Dealing with various input data affects the technological complexity of the solution and, therefore, causes additional expenses on licenses, advanced requirements for specialists and support for the solution in general. When you need to work with data of various types, for example, relational tables or graph data and documents, it becomes clear that the technological complexity of the solution will be much higher than when, once again, you create a good (or maybe not) old cold archive from several fully relational sources.

Using the cloud for data storage may be very tempting: you pay as you use it, you shift capital costs to operating costs, you don’t have to think about inventory (when you buy the system), space, electricity and lots of other nuances. However, cloud storage is not suitable for specific types of data (regulatory requirements must be respected) and not applicable to specific tasks. Generally, clouds are alright, but it takes a very competent architect to know where to draw the line between cloud and in-house storage.
So, when selecting a tech stack and the architecture of the storage organization, one normally pays attention to these aspects as it is them that affect the basic cost of data storage and processing. To evaluate the final cost of storage and processing, it is necessary to consider a factor that has not yet been disclosed—data maturity of the company.

Why is data maturity so important?
Many people are aware or have heard of the maturity levels of different processes. Say, if it’s the IT industry, you can read ITIL—they are well described there. Similar, albeit still less formalized by now, levels of maturity exist in data management as well. I will not present them here, since there is no unified approach to them today. It takes a dedicated debate or paper to describe what has not yet become at least an actual standard. Therefore, I suggest that we equate data maturity levels to data governance maturity levels. If are not aware of data management and you have not had any practices, we shall assume you are Level 0 or Level 1. And, eventually, it means this «level of maturity» does not affect the cost of storage and processing at all.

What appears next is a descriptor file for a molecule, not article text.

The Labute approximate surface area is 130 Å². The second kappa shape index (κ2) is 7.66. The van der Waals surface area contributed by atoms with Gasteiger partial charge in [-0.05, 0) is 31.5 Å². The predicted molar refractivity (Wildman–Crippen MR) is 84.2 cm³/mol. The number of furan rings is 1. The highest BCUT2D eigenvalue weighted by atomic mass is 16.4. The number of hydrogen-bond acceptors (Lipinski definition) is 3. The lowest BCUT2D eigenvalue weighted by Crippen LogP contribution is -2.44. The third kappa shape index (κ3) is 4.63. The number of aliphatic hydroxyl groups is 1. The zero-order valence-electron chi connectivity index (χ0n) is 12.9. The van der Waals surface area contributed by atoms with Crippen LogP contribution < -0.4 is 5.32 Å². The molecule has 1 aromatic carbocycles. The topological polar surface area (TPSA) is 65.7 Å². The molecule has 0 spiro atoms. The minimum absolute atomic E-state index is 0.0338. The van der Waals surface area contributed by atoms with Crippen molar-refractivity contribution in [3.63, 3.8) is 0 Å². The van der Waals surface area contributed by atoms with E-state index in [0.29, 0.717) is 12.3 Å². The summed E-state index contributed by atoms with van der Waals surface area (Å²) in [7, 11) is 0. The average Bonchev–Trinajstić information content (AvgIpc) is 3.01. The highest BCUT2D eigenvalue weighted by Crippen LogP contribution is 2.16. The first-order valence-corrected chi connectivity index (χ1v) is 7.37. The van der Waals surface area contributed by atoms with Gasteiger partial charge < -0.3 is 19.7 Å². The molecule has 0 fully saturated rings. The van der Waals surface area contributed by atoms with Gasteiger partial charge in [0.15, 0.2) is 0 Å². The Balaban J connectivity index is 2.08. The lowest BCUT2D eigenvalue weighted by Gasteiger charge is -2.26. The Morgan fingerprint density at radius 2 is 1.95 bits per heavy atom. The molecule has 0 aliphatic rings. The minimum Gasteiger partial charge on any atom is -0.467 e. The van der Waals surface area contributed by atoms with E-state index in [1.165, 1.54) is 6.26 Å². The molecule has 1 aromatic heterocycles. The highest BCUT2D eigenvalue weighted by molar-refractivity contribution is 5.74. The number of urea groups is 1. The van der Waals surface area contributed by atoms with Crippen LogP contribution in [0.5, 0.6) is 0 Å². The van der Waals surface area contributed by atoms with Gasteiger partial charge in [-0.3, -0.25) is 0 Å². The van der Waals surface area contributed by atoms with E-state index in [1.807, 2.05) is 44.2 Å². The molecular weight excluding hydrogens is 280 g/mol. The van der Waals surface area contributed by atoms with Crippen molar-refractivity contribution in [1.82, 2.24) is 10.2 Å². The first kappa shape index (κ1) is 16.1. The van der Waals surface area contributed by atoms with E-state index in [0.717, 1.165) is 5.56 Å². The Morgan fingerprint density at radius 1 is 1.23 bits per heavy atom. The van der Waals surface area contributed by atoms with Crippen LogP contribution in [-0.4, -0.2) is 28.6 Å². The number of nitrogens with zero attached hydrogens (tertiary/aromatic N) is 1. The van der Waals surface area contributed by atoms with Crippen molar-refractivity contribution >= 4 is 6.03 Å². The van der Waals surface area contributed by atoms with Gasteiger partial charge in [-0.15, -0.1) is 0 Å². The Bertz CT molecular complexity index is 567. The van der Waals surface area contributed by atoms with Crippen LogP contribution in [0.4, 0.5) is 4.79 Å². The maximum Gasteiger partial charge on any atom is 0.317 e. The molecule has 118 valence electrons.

However, once you start implementing data governance practices, your maturity level grows but, at the same time, your data management expenses grow as well: for developing and implementing those practices first and then for supporting and maintaining them. It is not quite important whether you begin with the role model of data owners, a data steward institute, creating and maintaining a business glossary, data quality assurance or other activities. As you may imagine, the growth is not linear but exponential, that is, each successive level costs more than the previous one.

One may think that data governance practices are no good, nothing but unnecessary overhead. Of course, it is not true. They improve the quality, availability and manageability of data. As a result, the quality of the data product that brings value to the business grows and, therefore, the data product becomes more valuable. Alternatively, the speed of creating a new data product and acquiring new business value increases. Thus, in terms of the level of maturity, it is equally important to find the balance between cost and value that suits both parties.